KELLY MARK (Union Station, 65 Front West)
Wayne Baerwaldt ups the spook factor for Honest, curating installations that are sentimental and eerie in the downtown business district, in the larger zone bordered by Spadina, Queen, Parliament and Lake Shore.
(Union Station, 65 Front West)
Mark is the Toronto conceptual artist responsible for the unoccupied house on Palmerston that glowed with eerie TV light in 2005. The subject of a mid-career retrospective at Justina Barnicke Gallery last winter, she has an installation on now at Wynick/Tuck. Her art explores the passage of time and the repetition of seemingly pointless tasks, and she's recently taken to creating mashups of the ultimate pointless time-wasters: movies and TV. For Horridor, installed in a 20-foot-long corridor at Union Station, she projects screamers divorced from their horror-movie context, promising a childbirth-like primal scream experience.
(Commerce Court, 25 King West)
The Winnipeg-based film director of Hey, Happy! (a queer DJ tries to trigger the Apocalypse by having lots of sex) and Stryker (a boy's journey through the ‘Peg's native street gangs) and co-creator with Luis Jacob of Wildflowers Of Manitoba (a homoerotic hippie installation now at Justina Barnicke) brings an outdoor film work to Commerce Court. In each multi-storey projection, a stand-up comedian poses as an executive. The giant faux CEOs interact with each other and with the dwarfed audience in the plaza below, perhaps offering some advice on the current financial crisis.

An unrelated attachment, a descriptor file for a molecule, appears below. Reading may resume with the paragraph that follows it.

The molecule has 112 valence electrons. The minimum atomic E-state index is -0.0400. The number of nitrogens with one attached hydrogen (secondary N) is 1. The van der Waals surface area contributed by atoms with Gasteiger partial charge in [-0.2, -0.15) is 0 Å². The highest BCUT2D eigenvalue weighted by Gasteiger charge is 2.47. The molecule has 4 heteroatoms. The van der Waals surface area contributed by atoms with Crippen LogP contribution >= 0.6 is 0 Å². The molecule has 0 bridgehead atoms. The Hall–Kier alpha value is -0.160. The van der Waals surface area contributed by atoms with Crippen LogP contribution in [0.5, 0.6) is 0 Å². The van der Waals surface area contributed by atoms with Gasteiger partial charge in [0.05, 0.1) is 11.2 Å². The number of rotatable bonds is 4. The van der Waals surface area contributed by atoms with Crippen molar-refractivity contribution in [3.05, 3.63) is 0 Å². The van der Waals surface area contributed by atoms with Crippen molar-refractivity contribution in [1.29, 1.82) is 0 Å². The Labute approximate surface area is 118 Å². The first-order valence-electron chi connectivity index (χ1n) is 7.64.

SHUVINAI ASHOONA, JOHN NOESTHEDEN
(Pedestrian walkway/Teamway, York south of Front)
Zone B curator Wayne Baerwaldt originally brought this pair together for this spring's Stadthimmel (Citysky) in Basel, a project that saw artists' banners with a sky theme hung over the Swiss city's streets. The Saskatchewan-based Noestheden, who contributes the "sky" part of Earth And Sky, has been making conceptual, astronomy-inspired paintings, sculpture and installations for years. Ashoona, the granddaughter of pioneer printmaker Pitseolak Ashoona, is one of several northern artists bringing a savvy contemporary sensibility to Inuit drawing and printing, in her case focusing on semi-abstract depictions of the Arctic land. More of their collaborations are on view at Feheley Fine Art.
MATT MASTERS, TERRANCE HOULE, 2boys.tv
(Cathedral Church of St. James, 65 Church)
Don Coyote, a multimedia cabaret performance that riffs on both Cervantes's Don Quixote and sidekick westerns, is the work of Calgary duo Masters, a country & western singer in the band Gentlemen of the Rodeo, and Houle, an Aboriginal artist and director of the short film Metrosexual Indian, who's part of this month's ImagineNative shows at Trinity Square Video and A Space. It was a hit at the Glenbow Museum this summer. Montreal queer performance duo 2boys.tv (aka Stephen Lawson and Aaron Pollard), who use lip-synching and drag, add their roving ritual Quixotic to the party.